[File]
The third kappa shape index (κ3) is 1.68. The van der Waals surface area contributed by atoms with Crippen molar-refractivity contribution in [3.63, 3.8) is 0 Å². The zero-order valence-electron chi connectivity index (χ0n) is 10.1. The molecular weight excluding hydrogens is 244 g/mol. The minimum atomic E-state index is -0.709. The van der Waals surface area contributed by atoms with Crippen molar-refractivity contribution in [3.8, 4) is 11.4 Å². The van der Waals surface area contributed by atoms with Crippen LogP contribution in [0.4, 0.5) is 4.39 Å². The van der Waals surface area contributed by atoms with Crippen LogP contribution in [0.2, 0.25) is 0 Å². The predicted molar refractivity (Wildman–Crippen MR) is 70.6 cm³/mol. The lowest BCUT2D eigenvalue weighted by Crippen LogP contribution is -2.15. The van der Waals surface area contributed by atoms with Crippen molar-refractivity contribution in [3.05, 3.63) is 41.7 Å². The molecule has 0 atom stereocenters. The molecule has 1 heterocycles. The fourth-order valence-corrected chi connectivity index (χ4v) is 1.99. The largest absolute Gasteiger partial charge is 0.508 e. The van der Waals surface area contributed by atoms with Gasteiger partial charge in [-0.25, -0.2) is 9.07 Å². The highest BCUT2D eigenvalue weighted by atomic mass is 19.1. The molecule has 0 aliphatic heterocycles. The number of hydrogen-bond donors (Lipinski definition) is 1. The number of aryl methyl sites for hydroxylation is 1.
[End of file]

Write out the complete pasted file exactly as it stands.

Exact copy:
The third kappa shape index (κ3) is 1.68. The van der Waals surface area contributed by atoms with Crippen molar-refractivity contribution in [3.63, 3.8) is 0 Å². The zero-order valence-electron chi connectivity index (χ0n) is 10.1. The molecular weight excluding hydrogens is 244 g/mol. The minimum atomic E-state index is -0.709. The van der Waals surface area contributed by atoms with Crippen molar-refractivity contribution in [3.8, 4) is 11.4 Å². The van der Waals surface area contributed by atoms with Crippen LogP contribution in [0.4, 0.5) is 4.39 Å². The van der Waals surface area contributed by atoms with Crippen LogP contribution in [0.2, 0.25) is 0 Å². The predicted molar refractivity (Wildman–Crippen MR) is 70.6 cm³/mol. The lowest BCUT2D eigenvalue weighted by Crippen LogP contribution is -2.15. The van der Waals surface area contributed by atoms with Crippen molar-refractivity contribution in [3.05, 3.63) is 41.7 Å². The molecule has 0 atom stereocenters. The molecule has 1 heterocycles. The fourth-order valence-corrected chi connectivity index (χ4v) is 1.99. The largest absolute Gasteiger partial charge is 0.508 e. The van der Waals surface area contributed by atoms with Gasteiger partial charge in [-0.25, -0.2) is 9.07 Å². The highest BCUT2D eigenvalue weighted by atomic mass is 19.1. The molecule has 0 aliphatic heterocycles. The number of hydrogen-bond donors (Lipinski definition) is 1. The number of aryl methyl sites for hydroxylation is 1.